mentioned, but I thank you greatly for this.

God bless and preserve you.

Richard Henry Lee.
R.H.L.

[P.S.] The British Army have been closely confined in Philadelphia this
winter. It is yet there, our Army is daily growing stronger both in
numbers and discipline, and we expect soon to begin offensive
operations against them. My brother Frank and myself, are both of us
eligible to Congress for three years to come; our brother appears
inclinable to quit the service, but it shall depend upon my Country
whether I do so or not until I see a proper peace upon proper
principles. – 6

Notes:

Lee PapersUniversity of Virginia Archives

Printed in James Curtis Ballagh, The Letters of Richard Henry Lee, Volume 1, 1762 – 1778, pp. 403 – 5. Printed also in the December 1859 issue of the Southern Literary Messenger, 29:431.

1 Thomas Ludwell Lee.

2 Words in braces here and below are uritten in cipher in the receiver’s copy. The key was
an early edition of John Entick’s New Spelling Dictionary, with the
cipher number indicating the page in Arabic numerals, the column as a
or b, and the placc of the word in the column in Roman numerals. For
example, the cipher for “Deane” is “5bXXXVIII.” Although the edition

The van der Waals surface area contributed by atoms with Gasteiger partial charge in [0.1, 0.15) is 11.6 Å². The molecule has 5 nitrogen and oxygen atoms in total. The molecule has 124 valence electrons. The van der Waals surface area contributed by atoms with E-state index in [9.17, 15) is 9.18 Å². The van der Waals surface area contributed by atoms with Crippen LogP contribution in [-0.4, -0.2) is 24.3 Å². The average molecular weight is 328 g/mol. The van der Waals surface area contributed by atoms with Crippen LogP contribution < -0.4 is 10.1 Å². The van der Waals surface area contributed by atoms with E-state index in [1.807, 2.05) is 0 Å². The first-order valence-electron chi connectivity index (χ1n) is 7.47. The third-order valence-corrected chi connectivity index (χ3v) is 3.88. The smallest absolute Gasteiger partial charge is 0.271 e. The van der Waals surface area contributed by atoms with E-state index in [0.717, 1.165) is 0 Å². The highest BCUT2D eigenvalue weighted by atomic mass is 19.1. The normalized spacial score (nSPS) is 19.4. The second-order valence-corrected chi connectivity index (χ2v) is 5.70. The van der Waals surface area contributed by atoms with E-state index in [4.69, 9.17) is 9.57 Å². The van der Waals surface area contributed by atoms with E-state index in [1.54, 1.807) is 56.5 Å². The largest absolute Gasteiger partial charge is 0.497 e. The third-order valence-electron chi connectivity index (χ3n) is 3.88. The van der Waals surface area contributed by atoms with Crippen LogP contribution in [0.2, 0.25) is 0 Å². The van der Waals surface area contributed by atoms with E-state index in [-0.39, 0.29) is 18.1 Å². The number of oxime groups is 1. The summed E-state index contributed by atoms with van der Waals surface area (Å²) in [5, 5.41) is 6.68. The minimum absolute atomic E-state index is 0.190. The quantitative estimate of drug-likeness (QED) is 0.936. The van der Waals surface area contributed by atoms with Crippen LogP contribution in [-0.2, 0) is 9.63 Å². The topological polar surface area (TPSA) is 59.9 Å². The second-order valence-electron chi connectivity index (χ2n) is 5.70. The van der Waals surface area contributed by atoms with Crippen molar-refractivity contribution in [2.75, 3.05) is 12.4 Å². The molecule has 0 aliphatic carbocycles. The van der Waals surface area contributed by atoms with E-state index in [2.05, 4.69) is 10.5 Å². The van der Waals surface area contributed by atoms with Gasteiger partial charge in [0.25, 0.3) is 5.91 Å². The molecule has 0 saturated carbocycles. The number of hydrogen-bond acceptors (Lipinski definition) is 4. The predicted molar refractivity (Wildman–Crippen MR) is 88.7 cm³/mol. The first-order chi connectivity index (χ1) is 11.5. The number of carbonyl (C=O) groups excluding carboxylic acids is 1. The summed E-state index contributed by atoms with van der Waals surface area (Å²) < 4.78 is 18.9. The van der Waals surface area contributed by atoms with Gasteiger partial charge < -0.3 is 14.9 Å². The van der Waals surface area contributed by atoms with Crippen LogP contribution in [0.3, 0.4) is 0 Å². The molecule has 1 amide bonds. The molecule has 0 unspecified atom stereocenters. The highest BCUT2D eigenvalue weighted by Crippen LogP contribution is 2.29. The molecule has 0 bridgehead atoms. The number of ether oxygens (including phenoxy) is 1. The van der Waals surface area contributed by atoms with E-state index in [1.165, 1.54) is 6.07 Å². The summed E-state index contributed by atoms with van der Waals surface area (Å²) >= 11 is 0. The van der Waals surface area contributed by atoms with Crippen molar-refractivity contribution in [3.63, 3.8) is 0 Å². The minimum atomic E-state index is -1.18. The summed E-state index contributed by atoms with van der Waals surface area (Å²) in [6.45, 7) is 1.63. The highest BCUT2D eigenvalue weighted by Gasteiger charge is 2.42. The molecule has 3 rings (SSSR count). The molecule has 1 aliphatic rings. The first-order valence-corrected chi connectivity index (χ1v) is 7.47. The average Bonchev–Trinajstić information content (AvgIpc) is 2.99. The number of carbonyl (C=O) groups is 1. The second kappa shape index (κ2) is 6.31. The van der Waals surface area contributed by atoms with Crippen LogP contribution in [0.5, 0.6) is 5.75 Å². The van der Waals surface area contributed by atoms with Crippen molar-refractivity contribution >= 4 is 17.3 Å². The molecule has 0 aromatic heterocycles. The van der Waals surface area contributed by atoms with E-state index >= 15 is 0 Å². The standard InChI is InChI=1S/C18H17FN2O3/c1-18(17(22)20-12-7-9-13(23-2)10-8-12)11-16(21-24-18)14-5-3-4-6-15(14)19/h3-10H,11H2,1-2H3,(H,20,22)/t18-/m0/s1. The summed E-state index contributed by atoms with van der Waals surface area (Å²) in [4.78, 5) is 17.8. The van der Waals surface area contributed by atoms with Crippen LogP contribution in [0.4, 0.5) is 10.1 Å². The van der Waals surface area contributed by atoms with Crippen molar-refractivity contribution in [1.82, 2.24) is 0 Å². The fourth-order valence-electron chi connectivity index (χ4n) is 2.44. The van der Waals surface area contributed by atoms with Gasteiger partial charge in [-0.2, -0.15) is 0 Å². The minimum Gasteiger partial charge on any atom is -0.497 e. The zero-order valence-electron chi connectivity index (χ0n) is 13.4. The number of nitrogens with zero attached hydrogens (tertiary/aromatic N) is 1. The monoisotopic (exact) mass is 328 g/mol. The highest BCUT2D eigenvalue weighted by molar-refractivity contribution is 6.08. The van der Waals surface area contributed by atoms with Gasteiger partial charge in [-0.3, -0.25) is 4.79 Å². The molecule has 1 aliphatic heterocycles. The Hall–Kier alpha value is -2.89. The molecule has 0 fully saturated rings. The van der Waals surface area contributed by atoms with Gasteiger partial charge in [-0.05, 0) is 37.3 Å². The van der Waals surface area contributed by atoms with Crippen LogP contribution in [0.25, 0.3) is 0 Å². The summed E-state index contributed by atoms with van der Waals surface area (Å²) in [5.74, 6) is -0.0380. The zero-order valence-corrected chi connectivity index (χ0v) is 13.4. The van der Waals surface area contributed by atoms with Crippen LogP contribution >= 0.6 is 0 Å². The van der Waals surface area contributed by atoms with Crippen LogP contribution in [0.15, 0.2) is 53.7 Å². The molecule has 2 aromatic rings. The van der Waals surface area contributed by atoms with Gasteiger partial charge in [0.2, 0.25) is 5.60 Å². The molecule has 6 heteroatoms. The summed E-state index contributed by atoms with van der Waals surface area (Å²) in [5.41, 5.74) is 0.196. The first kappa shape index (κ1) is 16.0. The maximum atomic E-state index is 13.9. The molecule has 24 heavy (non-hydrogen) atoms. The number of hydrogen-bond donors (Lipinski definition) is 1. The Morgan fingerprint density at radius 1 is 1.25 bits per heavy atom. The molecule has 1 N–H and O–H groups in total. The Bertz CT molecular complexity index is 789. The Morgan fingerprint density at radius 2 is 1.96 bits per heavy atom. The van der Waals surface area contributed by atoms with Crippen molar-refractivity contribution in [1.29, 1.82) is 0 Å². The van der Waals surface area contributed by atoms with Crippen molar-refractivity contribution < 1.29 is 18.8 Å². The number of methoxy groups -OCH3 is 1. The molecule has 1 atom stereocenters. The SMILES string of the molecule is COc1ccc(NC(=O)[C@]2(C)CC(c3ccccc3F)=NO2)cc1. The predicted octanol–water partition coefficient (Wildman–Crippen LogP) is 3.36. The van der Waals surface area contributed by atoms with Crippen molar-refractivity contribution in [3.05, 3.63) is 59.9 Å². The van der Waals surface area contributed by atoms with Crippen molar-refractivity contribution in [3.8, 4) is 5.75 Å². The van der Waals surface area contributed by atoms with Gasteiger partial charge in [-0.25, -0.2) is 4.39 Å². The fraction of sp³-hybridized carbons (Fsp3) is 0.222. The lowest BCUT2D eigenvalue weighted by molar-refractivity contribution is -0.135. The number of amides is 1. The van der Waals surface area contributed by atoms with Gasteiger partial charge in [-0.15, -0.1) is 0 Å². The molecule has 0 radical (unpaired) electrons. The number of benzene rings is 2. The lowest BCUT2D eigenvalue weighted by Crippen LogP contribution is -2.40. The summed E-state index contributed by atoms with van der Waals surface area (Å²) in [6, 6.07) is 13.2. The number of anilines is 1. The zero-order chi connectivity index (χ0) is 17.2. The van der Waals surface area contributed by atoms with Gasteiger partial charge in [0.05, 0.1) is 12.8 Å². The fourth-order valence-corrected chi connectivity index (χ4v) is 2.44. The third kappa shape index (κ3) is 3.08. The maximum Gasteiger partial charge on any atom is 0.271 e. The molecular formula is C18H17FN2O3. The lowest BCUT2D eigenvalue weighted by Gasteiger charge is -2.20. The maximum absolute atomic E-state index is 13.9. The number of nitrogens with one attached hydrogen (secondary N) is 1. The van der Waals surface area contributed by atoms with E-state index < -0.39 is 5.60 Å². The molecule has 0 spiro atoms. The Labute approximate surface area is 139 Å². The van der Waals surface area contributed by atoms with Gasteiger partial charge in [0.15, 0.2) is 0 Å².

used by the Lee brothers has not been found, Edmund C. Burnett used
various letters containing interlined deciphered words and a 1782
edition of the dictionary to develop the code list from which the
words in braces have been supplied.

3 For the resolution of, see Committee for Foreign Affairs to Ralph Izard,
14 May 1778, note 2.

4 In his 4 October 1777, letter to Richard Henry, Arthur had recommended
that Edmund Jenings be appointed commissioner to Madrid, “his reseree
and circumspection being excellently adapted to that court.” Richard
H. Lee, A Life of Arthur Lee, 2 vols. (Boston: Wells and Lilly,
1829), 2:114 – 17.

5 Arthur Lee considered British ensoy Hugh Elliott responsible for the theft
of his papers during his June 1777 mission to Berlin. For Lee’s
description of the circumstances surrounding the theft, see his
letters of 28 June and 29 July 1777, to the Commissioners at Palis
and the Committee for Foreign Affairs, respectively, in Wharton,
Diplomatic Correspondence, 2:351 54, 369 – 72.

6 Francis Lightfoot Lee was granted a leave of absence on 30 May, but
returned to Congress in early November 1778, soon after Richard Henry
returned home on his next leave. See JCC, 11:556, 12:1087, 1112.